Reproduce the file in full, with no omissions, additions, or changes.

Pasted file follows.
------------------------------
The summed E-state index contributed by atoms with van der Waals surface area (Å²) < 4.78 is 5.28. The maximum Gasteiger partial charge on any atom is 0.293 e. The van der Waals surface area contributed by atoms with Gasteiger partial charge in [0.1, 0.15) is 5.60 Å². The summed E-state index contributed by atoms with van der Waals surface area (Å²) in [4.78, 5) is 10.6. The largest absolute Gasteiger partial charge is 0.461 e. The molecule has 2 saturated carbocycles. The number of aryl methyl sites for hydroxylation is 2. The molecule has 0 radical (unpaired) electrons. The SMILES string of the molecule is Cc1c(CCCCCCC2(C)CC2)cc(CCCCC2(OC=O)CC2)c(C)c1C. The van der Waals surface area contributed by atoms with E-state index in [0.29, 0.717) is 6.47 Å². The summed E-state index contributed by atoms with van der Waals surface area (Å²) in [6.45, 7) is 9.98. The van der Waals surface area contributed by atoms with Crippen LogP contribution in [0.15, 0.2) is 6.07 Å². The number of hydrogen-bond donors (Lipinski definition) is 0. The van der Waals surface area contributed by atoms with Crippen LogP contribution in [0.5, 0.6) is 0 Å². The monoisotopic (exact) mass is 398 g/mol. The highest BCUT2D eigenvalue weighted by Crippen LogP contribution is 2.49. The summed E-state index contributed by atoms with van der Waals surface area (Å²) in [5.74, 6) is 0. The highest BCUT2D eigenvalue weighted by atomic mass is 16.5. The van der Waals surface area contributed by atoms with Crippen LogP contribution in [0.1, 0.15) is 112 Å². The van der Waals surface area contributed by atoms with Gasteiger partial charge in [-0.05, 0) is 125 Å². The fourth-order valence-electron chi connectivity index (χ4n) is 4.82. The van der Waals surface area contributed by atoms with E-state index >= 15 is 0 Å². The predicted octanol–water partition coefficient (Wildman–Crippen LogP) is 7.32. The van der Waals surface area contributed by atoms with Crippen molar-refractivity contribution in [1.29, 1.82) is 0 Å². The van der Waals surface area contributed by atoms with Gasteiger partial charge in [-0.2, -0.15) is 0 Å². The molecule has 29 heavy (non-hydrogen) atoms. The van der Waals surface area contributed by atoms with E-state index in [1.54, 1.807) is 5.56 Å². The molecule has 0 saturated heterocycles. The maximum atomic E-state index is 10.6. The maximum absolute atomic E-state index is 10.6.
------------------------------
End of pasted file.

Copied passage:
The summed E-state index contributed by atoms with van der Waals surface area (Å²) < 4.78 is 5.28. The maximum Gasteiger partial charge on any atom is 0.293 e. The van der Waals surface area contributed by atoms with Gasteiger partial charge in [0.1, 0.15) is 5.60 Å². The summed E-state index contributed by atoms with van der Waals surface area (Å²) in [4.78, 5) is 10.6. The largest absolute Gasteiger partial charge is 0.461 e. The molecule has 2 saturated carbocycles. The number of aryl methyl sites for hydroxylation is 2. The molecule has 0 radical (unpaired) electrons. The SMILES string of the molecule is Cc1c(CCCCCCC2(C)CC2)cc(CCCCC2(OC=O)CC2)c(C)c1C. The van der Waals surface area contributed by atoms with E-state index in [0.29, 0.717) is 6.47 Å². The summed E-state index contributed by atoms with van der Waals surface area (Å²) in [6.45, 7) is 9.98. The van der Waals surface area contributed by atoms with Crippen LogP contribution in [0.15, 0.2) is 6.07 Å². The number of hydrogen-bond donors (Lipinski definition) is 0. The van der Waals surface area contributed by atoms with Crippen LogP contribution in [0.5, 0.6) is 0 Å². The monoisotopic (exact) mass is 398 g/mol. The highest BCUT2D eigenvalue weighted by Crippen LogP contribution is 2.49. The summed E-state index contributed by atoms with van der Waals surface area (Å²) in [5.74, 6) is 0. The highest BCUT2D eigenvalue weighted by atomic mass is 16.5. The van der Waals surface area contributed by atoms with Crippen LogP contribution in [0.1, 0.15) is 112 Å². The van der Waals surface area contributed by atoms with Gasteiger partial charge in [-0.05, 0) is 125 Å². The fourth-order valence-electron chi connectivity index (χ4n) is 4.82. The van der Waals surface area contributed by atoms with E-state index >= 15 is 0 Å². The predicted octanol–water partition coefficient (Wildman–Crippen LogP) is 7.32. The van der Waals surface area contributed by atoms with Crippen molar-refractivity contribution in [1.29, 1.82) is 0 Å². The van der Waals surface area contributed by atoms with Gasteiger partial charge in [-0.2, -0.15) is 0 Å². The molecule has 29 heavy (non-hydrogen) atoms. The van der Waals surface area contributed by atoms with E-state index in [1.54, 1.807) is 5.56 Å². The molecule has 0 saturated heterocycles. The maximum atomic E-state index is 10.6. The maximum absolute atomic E-state index is 10.6.